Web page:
Best-case scenario for each of the Mavericks' young talents

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Dallas Mavericks, Mike Miles Jr.
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1. Mike Miles Jr.

Mike Miles Jr. was born to play the game of basketball. Miles Jr. first made headlines as a fourth grader. He was compared to Allen Iverson, a diminutive guard with elite quickness and a knack for scoring.

Miles Jr. continued to improve throughout high school and college as he starred for the TCU Horned Frogs. Miles Jr. improved every season in Fort Worth and averaged 17.9 points per game in his junior season.

While Miles Jr. doesn't have a sought-after build, he has continued to find success wherever he plays. Miles Jr. stands at 6-foot-1 but looks closer to 6-foot-flat. He doesn't have a plus wingspan either, as it resembles his height.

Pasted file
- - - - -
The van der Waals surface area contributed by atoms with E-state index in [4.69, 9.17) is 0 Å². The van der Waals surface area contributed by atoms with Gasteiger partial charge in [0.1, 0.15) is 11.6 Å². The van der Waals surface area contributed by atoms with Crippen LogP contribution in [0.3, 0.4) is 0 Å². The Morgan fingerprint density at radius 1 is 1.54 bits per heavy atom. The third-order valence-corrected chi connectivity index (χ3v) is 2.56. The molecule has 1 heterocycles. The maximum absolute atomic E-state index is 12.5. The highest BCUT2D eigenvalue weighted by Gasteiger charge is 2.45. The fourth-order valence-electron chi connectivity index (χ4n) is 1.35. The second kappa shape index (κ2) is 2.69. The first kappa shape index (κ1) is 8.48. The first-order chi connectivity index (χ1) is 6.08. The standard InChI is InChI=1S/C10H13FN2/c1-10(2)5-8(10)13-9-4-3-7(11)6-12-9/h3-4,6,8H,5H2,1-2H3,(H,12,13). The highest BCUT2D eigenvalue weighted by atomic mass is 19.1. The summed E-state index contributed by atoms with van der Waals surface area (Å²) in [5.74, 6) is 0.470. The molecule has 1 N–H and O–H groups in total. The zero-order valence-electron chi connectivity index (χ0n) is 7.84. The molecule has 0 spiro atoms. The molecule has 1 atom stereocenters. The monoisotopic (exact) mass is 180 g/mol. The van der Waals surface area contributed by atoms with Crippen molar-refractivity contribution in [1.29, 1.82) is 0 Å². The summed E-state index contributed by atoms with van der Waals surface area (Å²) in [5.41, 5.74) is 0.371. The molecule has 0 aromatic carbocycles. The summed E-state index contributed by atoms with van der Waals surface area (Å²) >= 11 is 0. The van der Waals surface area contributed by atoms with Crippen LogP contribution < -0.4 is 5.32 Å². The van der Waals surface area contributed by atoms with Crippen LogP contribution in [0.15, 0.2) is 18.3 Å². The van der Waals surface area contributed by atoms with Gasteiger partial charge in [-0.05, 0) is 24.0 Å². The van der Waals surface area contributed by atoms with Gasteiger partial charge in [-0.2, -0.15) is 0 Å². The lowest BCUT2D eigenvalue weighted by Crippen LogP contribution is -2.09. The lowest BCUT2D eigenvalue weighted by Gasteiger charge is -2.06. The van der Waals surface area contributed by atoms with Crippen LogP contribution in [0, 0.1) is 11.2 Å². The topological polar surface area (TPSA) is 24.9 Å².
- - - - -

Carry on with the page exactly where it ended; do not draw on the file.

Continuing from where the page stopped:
Furthermore, the former Horned Frog guard is sturdy. Unlike the typical NBA player, Miles Jr. looks more like an NFL safety than an NBA guard. He is strong and athletic.

Miles Jr. frequently uses his strength and athleticism to get to the rim. He is a fearless finisher who isn't hesitant to challenge anyone at the rim. Miles Jr. is quick off the dribble and shifty in open space. He uses his burst and cross-over to create space.

In the NBA today, guards need to be good shooters. It's not that Miles Jr. is a bad shooter, he just prefers to drive more than shoot. Throughout his collegiate career, he averaged 1.5 threes on 4.4 attempts per game. If Miles Jr. can improve on his three-point percentage and volume, a spot will be available for him on the roster.

Miles Jr. may have the most refined game out of all the prospects on this list entering their rookie seasons. However, he is an undersized guard, so he'll face an uphill battle to find playing time.

If Miles Jr. demonstrates the ability to lead a second unit effectively while providing effective scoring from off the bench, a role will be available for Miles Jr.

A best-case scenario for the Dallas guard would be becoming an elite backup. While Miles Jr. may never provide starter minutes on a competitive team, leading the bench unit for 15-20 minutes per game would be considered a success.

Best case scenario: Top-tier backup point guard